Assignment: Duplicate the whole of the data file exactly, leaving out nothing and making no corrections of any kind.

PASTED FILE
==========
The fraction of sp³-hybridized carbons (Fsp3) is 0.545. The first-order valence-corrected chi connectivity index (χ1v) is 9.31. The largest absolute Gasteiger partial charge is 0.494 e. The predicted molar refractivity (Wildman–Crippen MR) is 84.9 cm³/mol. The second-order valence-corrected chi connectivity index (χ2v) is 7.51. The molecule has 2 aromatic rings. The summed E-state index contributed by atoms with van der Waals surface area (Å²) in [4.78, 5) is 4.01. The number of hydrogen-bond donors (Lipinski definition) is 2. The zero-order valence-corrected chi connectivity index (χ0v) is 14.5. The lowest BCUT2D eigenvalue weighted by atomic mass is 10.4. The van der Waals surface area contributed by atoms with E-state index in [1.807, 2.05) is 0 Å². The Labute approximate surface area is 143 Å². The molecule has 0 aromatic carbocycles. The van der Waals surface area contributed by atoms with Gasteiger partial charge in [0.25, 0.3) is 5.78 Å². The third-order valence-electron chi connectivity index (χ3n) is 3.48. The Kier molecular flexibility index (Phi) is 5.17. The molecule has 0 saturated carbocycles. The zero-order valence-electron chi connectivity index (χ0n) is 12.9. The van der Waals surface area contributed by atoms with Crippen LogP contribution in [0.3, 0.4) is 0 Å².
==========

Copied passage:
The fraction of sp³-hybridized carbons (Fsp3) is 0.545. The first-order valence-corrected chi connectivity index (χ1v) is 9.31. The largest absolute Gasteiger partial charge is 0.494 e. The predicted molar refractivity (Wildman–Crippen MR) is 84.9 cm³/mol. The second-order valence-corrected chi connectivity index (χ2v) is 7.51. The molecule has 2 aromatic rings. The summed E-state index contributed by atoms with van der Waals surface area (Å²) in [4.78, 5) is 4.01. The number of hydrogen-bond donors (Lipinski definition) is 2. The zero-order valence-corrected chi connectivity index (χ0v) is 14.5. The lowest BCUT2D eigenvalue weighted by atomic mass is 10.4. The van der Waals surface area contributed by atoms with E-state index in [1.807, 2.05) is 0 Å². The Labute approximate surface area is 143 Å². The molecule has 0 aromatic carbocycles. The van der Waals surface area contributed by atoms with Gasteiger partial charge in [0.25, 0.3) is 5.78 Å². The third-order valence-electron chi connectivity index (χ3n) is 3.48. The Kier molecular flexibility index (Phi) is 5.17. The molecule has 0 saturated carbocycles. The zero-order valence-electron chi connectivity index (χ0n) is 12.9. The van der Waals surface area contributed by atoms with Crippen LogP contribution in [0.3, 0.4) is 0 Å².